Gunhild has spent several years living in Sicily and Belgium – and as an athlete she gets to see new places in a different way. “When you bike, you have a lot of time to appreciate the landscape in a way that’s impossible when you’re in a car. You can stop when you want to, and you get to see places you wouldn’t go otherwise”. Sometimes that has meant fighting off crazy dogs in the remote Sicilian countryside, other times it means discovering the unexpected beauty of a Belgian canal.

She has an important tip for the adventurous bikers who want to come and explore Belgium: “In Sicily it’s easy to get around – you bike from one place to another with Mount Etna and the sea as visible landmarks. In Belgium it’s a crisscross of small roads leading in every direction. Without a GPS and a phone, I would end up in France!”. I can totally agree to that, except I would have to be a bit closer to the border than her if I were to end up in a different country – I know how to get lost though.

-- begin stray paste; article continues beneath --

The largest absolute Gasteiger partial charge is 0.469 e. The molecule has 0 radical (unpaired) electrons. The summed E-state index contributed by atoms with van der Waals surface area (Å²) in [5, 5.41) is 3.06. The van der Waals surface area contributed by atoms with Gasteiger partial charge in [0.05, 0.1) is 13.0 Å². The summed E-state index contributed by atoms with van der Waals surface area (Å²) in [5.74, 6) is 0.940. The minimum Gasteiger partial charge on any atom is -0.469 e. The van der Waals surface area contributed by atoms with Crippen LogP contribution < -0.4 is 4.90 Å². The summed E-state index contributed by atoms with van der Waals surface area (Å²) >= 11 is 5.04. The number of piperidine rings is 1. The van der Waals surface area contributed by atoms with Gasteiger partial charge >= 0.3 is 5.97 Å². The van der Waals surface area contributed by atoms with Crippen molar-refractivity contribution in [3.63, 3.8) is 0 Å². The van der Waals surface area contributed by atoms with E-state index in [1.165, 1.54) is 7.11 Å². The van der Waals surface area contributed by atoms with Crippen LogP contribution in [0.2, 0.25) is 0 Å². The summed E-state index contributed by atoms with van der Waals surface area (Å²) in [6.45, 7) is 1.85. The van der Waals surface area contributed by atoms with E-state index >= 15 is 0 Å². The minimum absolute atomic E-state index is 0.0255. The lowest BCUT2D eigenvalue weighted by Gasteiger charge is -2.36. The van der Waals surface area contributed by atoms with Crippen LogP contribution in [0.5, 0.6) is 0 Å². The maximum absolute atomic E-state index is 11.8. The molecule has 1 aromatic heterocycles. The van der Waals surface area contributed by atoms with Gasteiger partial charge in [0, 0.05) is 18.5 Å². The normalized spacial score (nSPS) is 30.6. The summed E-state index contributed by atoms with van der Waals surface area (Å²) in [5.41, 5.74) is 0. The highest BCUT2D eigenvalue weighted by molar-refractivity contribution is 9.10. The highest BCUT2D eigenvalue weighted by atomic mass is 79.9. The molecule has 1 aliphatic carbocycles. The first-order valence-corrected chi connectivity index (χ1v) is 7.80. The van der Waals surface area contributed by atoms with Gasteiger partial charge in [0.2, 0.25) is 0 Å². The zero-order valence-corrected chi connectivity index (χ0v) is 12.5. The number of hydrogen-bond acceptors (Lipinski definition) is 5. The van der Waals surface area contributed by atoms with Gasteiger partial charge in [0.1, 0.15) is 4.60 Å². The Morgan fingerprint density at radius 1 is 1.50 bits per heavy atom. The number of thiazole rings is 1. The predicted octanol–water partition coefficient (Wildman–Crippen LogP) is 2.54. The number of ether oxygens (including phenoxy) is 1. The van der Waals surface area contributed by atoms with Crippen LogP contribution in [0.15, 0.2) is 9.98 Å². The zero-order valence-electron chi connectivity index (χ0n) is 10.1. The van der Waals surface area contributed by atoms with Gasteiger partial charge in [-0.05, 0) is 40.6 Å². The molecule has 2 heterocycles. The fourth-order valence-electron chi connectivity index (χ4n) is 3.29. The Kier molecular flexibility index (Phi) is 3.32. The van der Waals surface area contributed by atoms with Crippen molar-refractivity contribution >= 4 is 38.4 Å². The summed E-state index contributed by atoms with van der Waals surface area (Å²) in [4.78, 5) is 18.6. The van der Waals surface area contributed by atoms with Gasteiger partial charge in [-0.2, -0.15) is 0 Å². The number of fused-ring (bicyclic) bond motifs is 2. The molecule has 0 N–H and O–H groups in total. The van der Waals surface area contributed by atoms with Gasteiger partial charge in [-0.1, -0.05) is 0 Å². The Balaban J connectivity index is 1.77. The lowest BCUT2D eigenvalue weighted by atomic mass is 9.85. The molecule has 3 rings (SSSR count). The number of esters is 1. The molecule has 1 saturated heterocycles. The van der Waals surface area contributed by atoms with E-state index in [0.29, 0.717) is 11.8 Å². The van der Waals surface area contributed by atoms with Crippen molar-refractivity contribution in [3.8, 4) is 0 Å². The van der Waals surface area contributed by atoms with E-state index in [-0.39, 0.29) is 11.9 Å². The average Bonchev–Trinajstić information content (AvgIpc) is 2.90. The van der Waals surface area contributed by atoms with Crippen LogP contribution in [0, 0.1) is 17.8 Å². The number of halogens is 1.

A final statement

This year, the World Championship was held in South-Africa, and in the middle of the chaos of relocating from Sicily, Gunhild brought her family to Africa and went to compete and experience some African wilderness. “I can’t believe the management of the big predators in Norway”, she says. “If the South-Africans were to kill off their elephants and lions, the international community would be protesting loudly. Instead they have moved the farmers and made room for the animals. If having a steak of lamb means extinguishing all the wolves and the bears in Norway, it’s not worth it. Besides, we could use other types of sheep that are better at defending themselves”. I couldn’t agree more.

Thank you so much, Gunhild, for letting me tell a small piece of your amazing story – I wish you a steady stream of new and positive challenges to match your endless potential and stamina. But first: Go win that World Championship! XXX 



All the photos in this article belongs to Gunhild's  private archive.